Design for Democracy: Casseroles for democracy

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We are losing our living systems, social systems, cultural systems, governing systems, stability, and our constitutional health, and we're surrendering it all at the same time.
-- Paul Hawken

I directed this musical documentary of the Manif Casseroles on May 30 in Toronto, to support Quebec students, and prompt a discussion about the democratic rights of civil society to control access to our future as undermined by Bill C-38, currently being considered in Parliament. $24 billion in the budget is set aside for Canada's military, yet $15 billion would enable free university tuition nationwide. Beyond their initial conversation about rising tuition fees, Manif Casseroles rallies have enabled a discussion about the Harper government's lack of transparency about their proposed future control of our natural resources through Bill C-38, which repeals 70 laws hidden in this 420-page omnibus bill, of which 30 per cent is not about the budget. MP Elizabeth May has called this juggernaut of repeals "the Environmental Devastation Act."

As a Torontonian and ex-Montrealer, I was so moved by Jeremie Battaglia's black-and-white video Casseroles - Montréal, 24 Mai 2012, that I decided to make a call-and-response video from my perspective -- in joyous colour, with a woman singing -- which reflects the diverse, politicized beauty of my chosen community. "Resilience" is performed and written by Annabelle Chvostek.

As a sustainable design educator, I believe that the quality of our environment determines our health. As our air, water and land become more polluted through deregulated mining and resource extraction, we will pay the price directly, and indirectly, through additional costs to our health-care system. Primary prevention of toxicity at source is the best policy; our energy needs could be completely renewable within a decade if we had the political impetus to research, design and implement sustainable design solutions. Solar panels on roofs of houses, wind turbines, which generate energy from blades inside their columns, and sensors embedded in smart buildings to turn electricity on and off as micro-conservation measures, are being used as design standards internationally -- why is Canada so far behind? Corporate lobbying ensures our outmoded dependency on oil and gas, and international pressures for others' growth have been prioritized by the Harper government.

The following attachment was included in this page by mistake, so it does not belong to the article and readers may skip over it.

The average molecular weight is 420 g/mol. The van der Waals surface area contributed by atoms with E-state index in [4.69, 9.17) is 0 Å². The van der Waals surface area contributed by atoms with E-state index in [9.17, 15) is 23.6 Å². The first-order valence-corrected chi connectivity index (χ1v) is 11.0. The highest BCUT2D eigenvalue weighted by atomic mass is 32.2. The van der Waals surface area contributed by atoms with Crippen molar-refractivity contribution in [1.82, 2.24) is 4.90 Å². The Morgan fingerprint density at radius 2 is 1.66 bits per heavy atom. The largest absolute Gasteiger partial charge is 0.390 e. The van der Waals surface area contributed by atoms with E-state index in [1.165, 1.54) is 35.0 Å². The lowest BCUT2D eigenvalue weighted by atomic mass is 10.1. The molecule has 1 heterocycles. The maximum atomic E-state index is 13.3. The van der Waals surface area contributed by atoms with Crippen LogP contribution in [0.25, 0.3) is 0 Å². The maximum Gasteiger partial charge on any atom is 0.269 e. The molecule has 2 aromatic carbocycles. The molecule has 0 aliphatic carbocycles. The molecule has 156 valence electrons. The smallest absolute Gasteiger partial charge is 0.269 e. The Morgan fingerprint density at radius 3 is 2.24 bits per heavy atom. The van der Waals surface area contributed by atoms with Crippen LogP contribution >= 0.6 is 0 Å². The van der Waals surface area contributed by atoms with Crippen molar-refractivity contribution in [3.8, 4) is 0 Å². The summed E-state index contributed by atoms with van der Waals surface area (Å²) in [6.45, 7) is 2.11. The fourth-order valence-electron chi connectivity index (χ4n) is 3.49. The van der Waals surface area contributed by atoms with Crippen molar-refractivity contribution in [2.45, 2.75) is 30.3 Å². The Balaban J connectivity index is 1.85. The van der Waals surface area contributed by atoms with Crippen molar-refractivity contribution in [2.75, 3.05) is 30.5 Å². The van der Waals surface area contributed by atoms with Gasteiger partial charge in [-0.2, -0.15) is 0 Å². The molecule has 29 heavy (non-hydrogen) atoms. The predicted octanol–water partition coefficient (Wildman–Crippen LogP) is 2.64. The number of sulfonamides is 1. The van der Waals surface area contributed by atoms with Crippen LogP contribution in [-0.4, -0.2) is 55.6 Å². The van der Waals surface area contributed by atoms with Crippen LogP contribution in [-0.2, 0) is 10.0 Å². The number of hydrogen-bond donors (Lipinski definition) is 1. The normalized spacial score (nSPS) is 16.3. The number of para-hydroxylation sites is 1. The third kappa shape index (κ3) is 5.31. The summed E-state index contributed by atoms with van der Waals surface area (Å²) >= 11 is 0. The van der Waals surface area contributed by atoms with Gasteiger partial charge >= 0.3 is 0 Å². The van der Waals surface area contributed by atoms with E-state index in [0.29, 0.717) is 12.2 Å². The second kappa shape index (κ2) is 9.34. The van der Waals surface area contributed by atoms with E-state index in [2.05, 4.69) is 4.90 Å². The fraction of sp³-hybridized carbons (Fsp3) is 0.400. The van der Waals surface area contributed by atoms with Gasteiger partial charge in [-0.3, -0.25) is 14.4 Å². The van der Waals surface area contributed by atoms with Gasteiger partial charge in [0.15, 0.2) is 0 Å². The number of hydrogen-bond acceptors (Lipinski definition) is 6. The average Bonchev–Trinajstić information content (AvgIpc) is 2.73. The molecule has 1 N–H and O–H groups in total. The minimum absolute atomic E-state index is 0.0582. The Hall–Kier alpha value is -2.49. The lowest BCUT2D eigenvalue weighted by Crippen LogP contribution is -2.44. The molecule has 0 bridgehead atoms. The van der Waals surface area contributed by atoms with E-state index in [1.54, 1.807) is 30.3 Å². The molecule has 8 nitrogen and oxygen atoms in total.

Canada's Bill C-38, Ontario's Bill 55: Strong Act for Ontario, Quebec's Bill 78, and the proposed budget, undercut the Canadian Environmental Assessment Act to enable unfettered resource extraction for multinational projects -- Quebec's Plan Nord, Ontario's mega-quarry, and British Columbia's Enbridge Northern Gateway Pipeline -- while curtailing our ability to protect our environment through grassroots opposition and legislation. Provincially, Bill 55: Strong Act for Ontario, and federally, Bill C-38, will enable international companies to extract resources without repairing or replacing what they have taken, and governmental oversight. These mega projects' mining waste and tailings will run downstream, robbing of us of clean water, while stripping us of funding for education, health care and public transit infrastructure. As part of the "quadruple bottom line," government and businesses should be held accountable and responsible for the economic, social, environmental and spiritual effects of their actions -- aggregate could be recycled, trees could be replanted, conservation measures could be implemented before nuclear reactors are built, arable farmland could be classified as protected, and research and development could be allocated for green jobs and healthy economic development.

Although I have written many feature articles over the past three years for rabble about sustainable transit, municipal politics and civil rights, this is my first as a monthly columnist. As a diary of my ongoing research, this column is intended to discuss sustainable design solutions, and provoke the political will for an intelligent future, designed by us, for us. To this end, I have entitled my column Design for Democracy. Collectively, we have demonstrated more grassroots ingenuity for positive change than our present government as we have more to lose as civil society, and irreplaceably, for future generations. Witness the launching of the BlackMark Campaign against C-38 by,, the Toronto Environmental Alliance, and 18,000 other environmental groups as well as the stepping down of David Suzuki from his own foundation to speak out against these bills, as proof of our impassioned citizens' desire for a smarter, greener Canada.

Casseroles for Democracy: Toronto, May 30, 2012 from Elizabeth Littlejohn on Vimeo.


Elizabeth Littlejohn teaches sustainable design, social innovation and new media. The column "Design for Democracy" focuses on sustainable design solutions for a greener future.

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